A study conducted by Northwestern University researchers has found that long-term poverty can be “embedded” across the genome. Lower socioeconomic status was found to be associated with levels of DNA methylation, a key epigenetic mark that can influence expression, across more than 1,500 genes in the human body, or around 10% of the genome.

From here, further studies must determine the health consequences of changes in methylation, though the researchers noted that many of the associated genes are related to skeletal development, immune responses to infection and nervous system development.

Lead author Thomas McDade said the findings were significant because: “First, we have known for a long time that SES is a powerful determinant of health, but the underlying mechanisms through which our bodies ‘remember’ the experiences of poverty are not known,” said McDade, professor of anthropology in the Weinberg College of Arts and Sciences at Northwestern and director of the Laboratory for Human Biology Research.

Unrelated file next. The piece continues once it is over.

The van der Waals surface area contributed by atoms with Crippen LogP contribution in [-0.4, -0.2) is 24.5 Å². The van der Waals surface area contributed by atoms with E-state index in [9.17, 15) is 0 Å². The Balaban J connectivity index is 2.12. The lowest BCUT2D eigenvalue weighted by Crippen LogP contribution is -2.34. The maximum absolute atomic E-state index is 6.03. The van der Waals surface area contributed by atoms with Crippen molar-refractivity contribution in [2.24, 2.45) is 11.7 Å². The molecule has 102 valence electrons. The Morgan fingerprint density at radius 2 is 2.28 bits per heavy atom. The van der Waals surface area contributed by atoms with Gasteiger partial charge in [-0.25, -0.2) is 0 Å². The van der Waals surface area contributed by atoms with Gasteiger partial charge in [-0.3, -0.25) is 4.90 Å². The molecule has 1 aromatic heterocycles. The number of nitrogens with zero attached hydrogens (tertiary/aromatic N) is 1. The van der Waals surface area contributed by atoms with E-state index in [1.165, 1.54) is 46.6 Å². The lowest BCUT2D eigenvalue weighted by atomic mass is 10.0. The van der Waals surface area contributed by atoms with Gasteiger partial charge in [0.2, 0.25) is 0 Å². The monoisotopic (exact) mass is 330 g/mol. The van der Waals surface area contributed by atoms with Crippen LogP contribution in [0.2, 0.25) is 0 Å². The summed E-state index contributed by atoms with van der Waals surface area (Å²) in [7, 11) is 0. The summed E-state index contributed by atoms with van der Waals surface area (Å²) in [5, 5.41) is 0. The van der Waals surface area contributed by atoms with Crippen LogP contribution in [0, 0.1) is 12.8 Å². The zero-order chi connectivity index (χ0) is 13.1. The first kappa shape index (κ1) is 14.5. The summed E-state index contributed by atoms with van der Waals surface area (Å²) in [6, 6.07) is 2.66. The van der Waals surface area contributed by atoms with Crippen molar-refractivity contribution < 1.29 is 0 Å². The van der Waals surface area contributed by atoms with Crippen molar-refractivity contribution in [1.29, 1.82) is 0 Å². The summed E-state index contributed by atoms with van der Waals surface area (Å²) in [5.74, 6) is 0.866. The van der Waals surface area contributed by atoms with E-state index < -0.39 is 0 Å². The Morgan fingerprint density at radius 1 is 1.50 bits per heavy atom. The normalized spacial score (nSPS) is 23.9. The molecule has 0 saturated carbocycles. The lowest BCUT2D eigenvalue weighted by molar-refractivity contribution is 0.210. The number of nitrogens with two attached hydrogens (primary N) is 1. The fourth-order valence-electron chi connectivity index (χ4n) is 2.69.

“Our findings suggest that DNA methylation may play an important role, and the wide scope of the associations between SES and DNAm is consistent with the wide range of biological systems and health outcomes we know to be shaped by SES.

“There is no nature vs nurture.”